The measures aim to save thousands of lives by increasing access to vaccines.
New laws allowing student nurses and medical students to administer flu and potential Covid-19 vaccines have been introduced, the government announced today.
Changes to the Human Medicines Regulations 2012, come into force today changing who is permitted to administer vaccines without a prescription.
The changes will allow student nurses and medical students alongside allied healthcare professionals to administer flu and any approved COVID-19 vaccine, potentially unsupervised.
PGDs are a way of supplying and/or administering medication to a specific group of patients without the need of a prescriber.
Professionals recruited through the NHS Bring Back Scheme will also be used to help administer vaccines.
The government claims the changes will “make it easier and quicker for patients and healthcare workers to access the vaccines they need, protecting them against fatal diseases”.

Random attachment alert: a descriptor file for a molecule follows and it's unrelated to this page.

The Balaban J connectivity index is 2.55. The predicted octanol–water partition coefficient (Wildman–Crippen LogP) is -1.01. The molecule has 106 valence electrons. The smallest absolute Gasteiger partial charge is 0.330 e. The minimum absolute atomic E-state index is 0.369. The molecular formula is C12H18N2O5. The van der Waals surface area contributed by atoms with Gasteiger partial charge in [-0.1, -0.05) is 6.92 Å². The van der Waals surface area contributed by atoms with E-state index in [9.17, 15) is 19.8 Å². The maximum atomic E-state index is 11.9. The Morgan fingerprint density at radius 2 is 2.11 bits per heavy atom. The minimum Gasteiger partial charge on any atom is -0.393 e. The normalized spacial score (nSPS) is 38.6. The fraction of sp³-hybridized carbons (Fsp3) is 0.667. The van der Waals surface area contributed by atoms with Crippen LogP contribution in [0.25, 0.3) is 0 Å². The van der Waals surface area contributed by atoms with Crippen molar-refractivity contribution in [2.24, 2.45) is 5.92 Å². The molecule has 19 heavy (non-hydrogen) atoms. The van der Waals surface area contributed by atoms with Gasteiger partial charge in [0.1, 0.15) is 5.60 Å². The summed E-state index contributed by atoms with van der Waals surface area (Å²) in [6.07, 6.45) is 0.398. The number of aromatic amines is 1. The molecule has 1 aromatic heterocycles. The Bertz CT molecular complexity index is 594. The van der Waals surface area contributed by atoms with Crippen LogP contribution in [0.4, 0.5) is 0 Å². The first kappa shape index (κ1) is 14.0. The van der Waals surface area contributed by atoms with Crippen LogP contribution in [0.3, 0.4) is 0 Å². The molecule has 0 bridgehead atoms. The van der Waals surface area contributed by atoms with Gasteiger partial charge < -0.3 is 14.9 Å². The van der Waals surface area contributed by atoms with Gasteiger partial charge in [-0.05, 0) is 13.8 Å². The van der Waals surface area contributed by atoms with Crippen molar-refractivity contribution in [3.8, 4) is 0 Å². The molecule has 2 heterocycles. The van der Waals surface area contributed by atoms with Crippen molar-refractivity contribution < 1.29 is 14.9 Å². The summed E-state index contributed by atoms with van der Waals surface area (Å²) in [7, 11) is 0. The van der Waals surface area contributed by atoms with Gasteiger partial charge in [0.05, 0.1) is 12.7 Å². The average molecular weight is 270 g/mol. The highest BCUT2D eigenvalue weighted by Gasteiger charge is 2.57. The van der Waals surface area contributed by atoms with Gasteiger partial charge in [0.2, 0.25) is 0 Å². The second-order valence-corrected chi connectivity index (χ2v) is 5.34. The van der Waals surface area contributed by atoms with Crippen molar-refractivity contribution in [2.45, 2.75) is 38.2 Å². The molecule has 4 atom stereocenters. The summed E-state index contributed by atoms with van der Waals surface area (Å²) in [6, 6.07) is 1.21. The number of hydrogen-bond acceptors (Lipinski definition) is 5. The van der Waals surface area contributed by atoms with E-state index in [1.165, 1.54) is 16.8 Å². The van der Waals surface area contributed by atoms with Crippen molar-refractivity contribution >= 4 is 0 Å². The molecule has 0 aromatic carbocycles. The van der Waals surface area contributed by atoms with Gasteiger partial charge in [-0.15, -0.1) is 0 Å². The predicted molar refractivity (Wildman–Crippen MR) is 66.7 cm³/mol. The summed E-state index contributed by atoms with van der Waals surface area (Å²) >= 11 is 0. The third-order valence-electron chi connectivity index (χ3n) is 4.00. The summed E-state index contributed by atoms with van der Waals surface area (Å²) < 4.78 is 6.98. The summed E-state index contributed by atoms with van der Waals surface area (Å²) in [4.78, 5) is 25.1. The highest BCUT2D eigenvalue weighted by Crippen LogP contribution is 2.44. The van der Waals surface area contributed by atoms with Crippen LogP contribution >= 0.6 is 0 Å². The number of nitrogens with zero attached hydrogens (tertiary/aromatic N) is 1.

Health Secretary Matt Hancock said announcing the changes; “The NHS has vast experience in vaccinating millions of people against diseases every year.
“These legal changes will help us in doing everything we can to make sure we are ready to roll out a safe and effective Covid-19 vaccine as soon as it has passed clinical trials and undergone rigorous checks by the regulator.”
The legislative changes will also mean that the Medicines and Healthcare products Regulatory Agency (MHRA) will be able to grant emergency licenses to medicines needed for the pandemic.
Supervision is needed.
Nurses United UK have spoken out against the plans citing a need for students to be supervised.
Anthony Johnson, lead organiser for the grassroots group, said; “The Health Secretary says that the NHS has vast experience in delivering vaccinations and he’s right.
“Medical and Nursing students by the nature of their role probably do not.
“Students need to be appropriately supervised and given the opportunity to learn, which is what they’re there for, before they give these vaccines.
“We must not allow this Government to continue to blur the lines between education and work when our students are already struggling to access their taught content.”